Rio De Janeiro Travel Information

Mother Earth Travel > Brazil > Rio De Janeiro > History

Rio De Janeiro With 8 million people occupying an area of 485 square miles, Rio is the second largest city in Brazil. The many districts in the city are distributed in three major areas: Centre, South and North (suburbs). The more affluent South comprises the area between the hills and the sea, from the Centre to the western limits of the city. The North and the suburbs spread from the Centre to the northern and eastern limits . The great majority of tourist attractions and trendy shopping districts are concentrated in the Centre and the South.

The city centre is the financial and business district of Rio, where most historic buildings are located. Crowded and packed with skyscrapers, the Centre is the home of the Municipal Theatre, the Modern Arts Museum, the National Arts Museum and the Sambódromo, where the Carnival parades happen every year.

Santa Teresa and Glória
A quiet district set on a hillside, Santa Teresa is the place chosen by many artists to set up their studios, and the chosen hideaway of the (in)famous Ronnie Biggs. It can be reached by car or tram, through the Lapa tramway, and has a few inexpensive restaurants and attractions like the Ruins Park, with one of the best views of the Bay, and the Chácara do Céu Museum. The adjoining district of Glória has one of the most charming churches in Rio, the 18th century baroque Glória do Outeiro Church.

Flamengo and Catete
Highly populated areas, not too expensive to live in. The Republic Museum is in Catete, and the National Monument to the Victims of the Second World War and the Santos Dumont Airport are closer to the Centre, at the end of the Aterro do Flamengo.

Laranjeiras and Cosme Velho
Mostly residential, with a multitude of trees and green areas. These two districts are located between Flamengo, the Corcovado and the Rebouças tunnel. The Guanabara Palace, seat of the state government, is in Laranjeiras, and closer to the entrance of the tunnel, in Cosme Velho, are the colonial-style houses of the Largo do Boticário and the railway station for the train that goes up Corcovado.

A residential and business district at the same time, Botafogo is the passage between the Rodrigo de Freitas Lake and the Guanabara Bay. The main attractions are the Home of Rui Barbosa, a neo-classic museum, the Indian Museum and the Villa Lobos Museum.

Strictly residential, quiet and secluded, Urca is one of the most pleasant districts in Rio, set between the Sugar Loaf and the 17th century São João Fortress. Fishermen are part of the scenery here, and the district is also home of the Yacht Club.

Copacabana and Leme
With a large population, high rises and a world-famous beach, Copacabana is where the turn of the year fireworks happen, and it has the most eclectic nightlife in Rio, with strip clubs, bars, elegant restaurants and hotels, like the Copacabana Palace Hotel. At the end of Copacabana sits the Copacabana Fort, with a beautiful view and a nice museum.

The utmost trend-setter in Rio, with elegant shops, restaurants and bars, and home of the famous Girl from Ipanema. The Devil and Arpoador beaches are some of the few areas where surfing is allowed outside of Barra da Tijuca.

One of the most beautiful views in Rio, with good restaurants and bars, and a few food kiosks. The lake shore is also a large public sports complex, with a bicycle and jogging track, tennis and football courts and a skate and roller skate bowl. The are also some private clubs and public parks where free open air shows and concerts happen frequently.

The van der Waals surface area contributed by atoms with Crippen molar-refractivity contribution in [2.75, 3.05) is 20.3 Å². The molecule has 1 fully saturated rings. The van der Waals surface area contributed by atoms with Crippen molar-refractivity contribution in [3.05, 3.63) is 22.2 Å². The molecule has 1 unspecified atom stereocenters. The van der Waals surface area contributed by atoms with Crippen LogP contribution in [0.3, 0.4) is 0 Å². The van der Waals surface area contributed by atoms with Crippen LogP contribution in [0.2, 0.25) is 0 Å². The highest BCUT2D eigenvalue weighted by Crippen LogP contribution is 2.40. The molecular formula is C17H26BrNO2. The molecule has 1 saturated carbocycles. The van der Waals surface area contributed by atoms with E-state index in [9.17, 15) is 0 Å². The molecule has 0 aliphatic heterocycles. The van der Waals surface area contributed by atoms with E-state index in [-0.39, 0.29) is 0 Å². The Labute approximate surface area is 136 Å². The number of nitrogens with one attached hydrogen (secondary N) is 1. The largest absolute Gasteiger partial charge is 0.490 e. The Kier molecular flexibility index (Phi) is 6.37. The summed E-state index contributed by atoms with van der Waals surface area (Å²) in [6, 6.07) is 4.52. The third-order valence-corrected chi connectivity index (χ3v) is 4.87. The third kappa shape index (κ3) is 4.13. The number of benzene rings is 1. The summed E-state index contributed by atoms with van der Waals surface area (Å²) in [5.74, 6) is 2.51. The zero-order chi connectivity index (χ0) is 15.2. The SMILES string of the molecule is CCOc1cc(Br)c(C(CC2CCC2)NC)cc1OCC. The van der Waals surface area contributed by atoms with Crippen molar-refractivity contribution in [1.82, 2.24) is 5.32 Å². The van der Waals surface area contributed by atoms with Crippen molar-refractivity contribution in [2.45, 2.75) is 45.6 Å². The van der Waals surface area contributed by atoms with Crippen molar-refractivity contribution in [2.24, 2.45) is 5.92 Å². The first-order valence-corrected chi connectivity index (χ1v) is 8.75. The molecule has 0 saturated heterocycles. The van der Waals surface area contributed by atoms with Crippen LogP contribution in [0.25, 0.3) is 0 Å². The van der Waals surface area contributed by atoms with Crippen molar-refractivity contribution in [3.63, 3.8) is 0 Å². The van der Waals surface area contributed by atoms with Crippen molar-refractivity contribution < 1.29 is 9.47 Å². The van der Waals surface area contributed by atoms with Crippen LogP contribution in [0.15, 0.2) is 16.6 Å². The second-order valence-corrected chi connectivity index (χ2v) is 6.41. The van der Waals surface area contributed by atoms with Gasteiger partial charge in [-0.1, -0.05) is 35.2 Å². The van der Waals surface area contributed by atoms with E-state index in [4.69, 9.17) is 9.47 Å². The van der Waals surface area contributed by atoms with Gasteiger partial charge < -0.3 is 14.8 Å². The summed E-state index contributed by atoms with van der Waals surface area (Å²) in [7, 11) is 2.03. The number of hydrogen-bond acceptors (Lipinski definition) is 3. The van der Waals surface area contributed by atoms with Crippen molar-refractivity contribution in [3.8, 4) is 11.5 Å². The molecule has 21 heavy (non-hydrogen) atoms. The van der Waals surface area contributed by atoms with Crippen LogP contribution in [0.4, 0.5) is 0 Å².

The most sophisticated and expensive district in Rio, with large mansions, elegant flats, and a few late night restaurants, bookshops and supermarkets.

Gávea and Jardim Botânico
Very sought after residential districts, with quiet streets and lots of green. Gávea is the home of the Planetarium and the City Park with its Historic Museum. The Botanical Garden is in its namesake Jardim Botânico.

São Conrado
Ensconced between the mountain and a beautiful beach, São Conrado shows a contrast between very expensive flats and houses and Rocinha, the largest slum in Rio. Taking off from the Pedra da Gávea mountain to land on the beach, hang-gliders are a permanent fixture in the skies of São Conrado.

Barra and Recreio dos Bandeirantes
The Brazilian California, with large avenues, long distances and large condos, Barra is the home of the Chico Mendes Park, a protected area for wild animals like birds and alligators. The largest shopping centre in Rio, Barrashopping, is in Barra, as well as the Riocentro convention centre and the motor racing track, the Autódromo, located in the outskirts of Barra, close to Jacarepaguá. The beaches in Barra are the cleanest in Rio, with areas for surfing and scuba diving.

Floresta da Tijuca
A tropical forest in the middle of Rio, with winding roads that go through the trees and overhang over a thousand feet where the most spectacular views of the city and the sea can be seen. Besides the awesome landscape, there are some places worth seeing, like the Emperor Table, the Chinese View and the Açude Museum.

North and the Suburbs
A series of industrial and residential districts, much less expensive then the South, where the Maracanã Stadium, the Zoo, the Museu da Fauna, the International Airport and the Penha Church are located.


  Jan Feb Mar Apr May Jun Jul Aug Sep Oct Nov Dec
Avg. High 84° 86° 84° 82° 79° 77° 77° 78° 77° 78° 81° 83°
Avg. Low 73° 74° 73° 71° 68° 65° 65° 66° 66° 68° 70° 72°
Mean 79° 80° 79° 76° 73° 71° 70° 71° 71° 73° 76° 77°
Avg. Precip. 4.5 in 4.2 in 4.1 in 5.4 in 3.4 in 3.2 in 2.2 in 2.0 in 3.4 in 3.5 in 3.8 in 6.7 in